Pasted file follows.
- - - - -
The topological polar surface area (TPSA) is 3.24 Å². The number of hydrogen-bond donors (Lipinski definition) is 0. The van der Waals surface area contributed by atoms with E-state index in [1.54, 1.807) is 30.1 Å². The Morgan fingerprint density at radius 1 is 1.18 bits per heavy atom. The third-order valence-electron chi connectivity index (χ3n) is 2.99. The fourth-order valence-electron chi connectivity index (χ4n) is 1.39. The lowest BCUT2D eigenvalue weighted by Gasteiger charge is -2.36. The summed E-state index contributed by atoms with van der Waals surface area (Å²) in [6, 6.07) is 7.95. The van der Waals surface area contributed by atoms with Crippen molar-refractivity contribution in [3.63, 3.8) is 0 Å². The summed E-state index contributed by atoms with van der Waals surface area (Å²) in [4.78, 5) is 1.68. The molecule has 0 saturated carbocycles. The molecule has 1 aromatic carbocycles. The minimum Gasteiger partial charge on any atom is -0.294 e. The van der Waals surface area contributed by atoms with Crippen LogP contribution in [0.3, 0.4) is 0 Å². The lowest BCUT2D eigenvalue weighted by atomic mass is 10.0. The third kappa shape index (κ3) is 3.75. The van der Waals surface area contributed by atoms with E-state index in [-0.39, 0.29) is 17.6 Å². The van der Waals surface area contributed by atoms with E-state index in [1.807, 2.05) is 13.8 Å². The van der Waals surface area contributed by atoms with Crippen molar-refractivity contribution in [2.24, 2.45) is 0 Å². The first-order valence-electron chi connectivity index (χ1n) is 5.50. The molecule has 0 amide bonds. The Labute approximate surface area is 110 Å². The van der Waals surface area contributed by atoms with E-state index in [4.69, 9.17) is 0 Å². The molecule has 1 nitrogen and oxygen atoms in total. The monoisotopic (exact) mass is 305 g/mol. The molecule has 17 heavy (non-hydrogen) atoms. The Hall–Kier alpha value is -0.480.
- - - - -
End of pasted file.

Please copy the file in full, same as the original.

The topological polar surface area (TPSA) is 3.24 Å². The number of hydrogen-bond donors (Lipinski definition) is 0. The van der Waals surface area contributed by atoms with E-state index in [1.54, 1.807) is 30.1 Å². The Morgan fingerprint density at radius 1 is 1.18 bits per heavy atom. The third-order valence-electron chi connectivity index (χ3n) is 2.99. The fourth-order valence-electron chi connectivity index (χ4n) is 1.39. The lowest BCUT2D eigenvalue weighted by Gasteiger charge is -2.36. The summed E-state index contributed by atoms with van der Waals surface area (Å²) in [6, 6.07) is 7.95. The van der Waals surface area contributed by atoms with Crippen molar-refractivity contribution in [3.63, 3.8) is 0 Å². The summed E-state index contributed by atoms with van der Waals surface area (Å²) in [4.78, 5) is 1.68. The molecule has 0 saturated carbocycles. The molecule has 1 aromatic carbocycles. The minimum Gasteiger partial charge on any atom is -0.294 e. The van der Waals surface area contributed by atoms with Crippen LogP contribution in [0.3, 0.4) is 0 Å². The lowest BCUT2D eigenvalue weighted by atomic mass is 10.0. The third kappa shape index (κ3) is 3.75. The van der Waals surface area contributed by atoms with E-state index in [-0.39, 0.29) is 17.6 Å². The van der Waals surface area contributed by atoms with E-state index in [1.807, 2.05) is 13.8 Å². The van der Waals surface area contributed by atoms with Crippen molar-refractivity contribution in [2.24, 2.45) is 0 Å². The first-order valence-electron chi connectivity index (χ1n) is 5.50. The molecule has 0 amide bonds. The Labute approximate surface area is 110 Å². The van der Waals surface area contributed by atoms with E-state index in [4.69, 9.17) is 0 Å². The molecule has 1 nitrogen and oxygen atoms in total. The monoisotopic (exact) mass is 305 g/mol. The molecule has 17 heavy (non-hydrogen) atoms. The Hall–Kier alpha value is -0.480.